Kombucha is a fermented tea that’s been consumed for thousands of years. Not only does it have the same health benefits as tea but it’s also rich in beneficial probiotics.
Is Kombucha Good For You?
Kombucha contains antioxidants, can kill harmful bacteria, and might help fight several diseases.
Advocates say it helps digestion, can rid the body of toxins, and boost your energy. It’s also been said to improve your immune system, help you lose weight, ward off high blood pressure and heart disease, and prevent cancer.
What does Kombucha do to your stomach?
Kombucha and other fermented foods are full of probiotics and antioxidants. Probiotics are live bacteria that boost the health of intestinal cells, improve immune function and help in food digestion.
What is Kombucha made out of?
Kombucha tea is made with tea, sugar, bacteria and yeast. Although it’s sometimes referred to as Kombucha mushroom tea, it’s not mushroom related at all, it’s a colony of bacteria and yeast. Kombucha tea is made by adding that colony to sugar and tea, and allowing the mix to ferment over time.
Who should not drink Kombucha?
Since Kombucha is unpasteurized and contains small amounts of caffeine and alcohol, pregnant or breastfeeding women should avoid it.
Is Kombucha good for weight loss?
Some studies have suggested that green tea, a key ingredient of Kombucha, can also help to boost your metabolism and aid fat burning, which makes Kombucha a great workout partner. It can be a fine choice for rehydrating and recharging your body after exercise.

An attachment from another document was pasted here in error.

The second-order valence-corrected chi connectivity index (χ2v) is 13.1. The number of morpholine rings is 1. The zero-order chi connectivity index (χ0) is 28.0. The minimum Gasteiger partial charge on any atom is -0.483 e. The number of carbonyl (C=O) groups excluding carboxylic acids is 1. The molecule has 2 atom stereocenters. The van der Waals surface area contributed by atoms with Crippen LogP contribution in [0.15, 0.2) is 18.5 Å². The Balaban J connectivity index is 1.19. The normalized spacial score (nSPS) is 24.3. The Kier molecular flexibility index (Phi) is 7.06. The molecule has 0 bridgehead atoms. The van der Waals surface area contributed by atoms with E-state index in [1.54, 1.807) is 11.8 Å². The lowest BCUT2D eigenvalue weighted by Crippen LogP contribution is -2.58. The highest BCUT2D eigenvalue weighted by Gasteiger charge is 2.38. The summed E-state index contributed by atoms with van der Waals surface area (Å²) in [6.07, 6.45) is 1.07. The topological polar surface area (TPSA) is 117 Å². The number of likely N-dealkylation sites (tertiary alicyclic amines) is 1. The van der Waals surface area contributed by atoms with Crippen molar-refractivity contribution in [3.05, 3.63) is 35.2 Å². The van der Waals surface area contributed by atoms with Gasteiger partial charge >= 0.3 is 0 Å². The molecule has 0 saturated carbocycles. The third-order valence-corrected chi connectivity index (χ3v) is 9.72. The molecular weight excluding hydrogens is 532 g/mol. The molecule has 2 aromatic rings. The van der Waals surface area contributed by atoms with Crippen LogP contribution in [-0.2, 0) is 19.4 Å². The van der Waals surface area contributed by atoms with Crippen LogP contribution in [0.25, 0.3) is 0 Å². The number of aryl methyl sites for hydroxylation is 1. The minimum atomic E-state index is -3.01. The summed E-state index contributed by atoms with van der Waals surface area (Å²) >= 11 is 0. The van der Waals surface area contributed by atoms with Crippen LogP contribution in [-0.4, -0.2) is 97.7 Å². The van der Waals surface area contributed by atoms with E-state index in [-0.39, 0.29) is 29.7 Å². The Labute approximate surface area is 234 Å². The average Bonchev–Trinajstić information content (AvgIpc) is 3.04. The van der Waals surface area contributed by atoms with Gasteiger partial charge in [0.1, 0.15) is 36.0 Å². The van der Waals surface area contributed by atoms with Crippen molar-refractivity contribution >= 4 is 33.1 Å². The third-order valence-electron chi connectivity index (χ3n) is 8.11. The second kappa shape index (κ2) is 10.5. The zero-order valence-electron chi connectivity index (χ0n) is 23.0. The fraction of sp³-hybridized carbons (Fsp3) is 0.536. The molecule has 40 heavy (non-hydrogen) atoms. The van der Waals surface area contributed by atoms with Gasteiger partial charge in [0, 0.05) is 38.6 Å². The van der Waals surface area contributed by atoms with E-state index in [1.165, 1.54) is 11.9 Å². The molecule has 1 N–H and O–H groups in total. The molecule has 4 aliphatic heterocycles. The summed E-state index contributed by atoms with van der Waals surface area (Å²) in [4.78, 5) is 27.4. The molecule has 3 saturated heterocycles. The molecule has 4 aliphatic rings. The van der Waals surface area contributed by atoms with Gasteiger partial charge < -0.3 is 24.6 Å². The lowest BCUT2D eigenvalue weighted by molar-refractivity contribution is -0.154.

Is Kombucha good for acid reflux?
Kombucha is both acidic and carbonated due to the fermentation process it undergoes. For that reason Kombucha could potentially aggravate your issues and may even increase the severity of its symptoms.
Does Kombucha do anything?
One study looked at the health benefits in humans, according to a review of the available literature published in the journal Annals of Epidemiology.
A group of adults with non-insulin dependent diabetes consumed Kombucha for three months, and their mean blood sugar levels reportedly stabilized to within normal ranges. But the study was not controlled or randomized, and the authors of the review noted that many of Kombucha’s claims , like improvement for rheumatism, gout, hemorrhoids and nervousness, were based on anecdotal and unverified sources.
Many people believe that Kombucha helps treat chronic health problems. However, so far human studies on the effects of Kombucha are few, and the evidence for its health effects limited.
In contrast, there’s ample evidence for the benefits of tea and probiotics, both main ingredients found in Kombucha.
Proponents claim Kombucha tea helps prevent and manage serious health conditions, from blood pressure to cancer. These claims are not yet backed by science.
Limited evidence suggests Kombucha tea may offer benefits similar to probiotic supplements, promoting a healthy immune system and preventing constipation.
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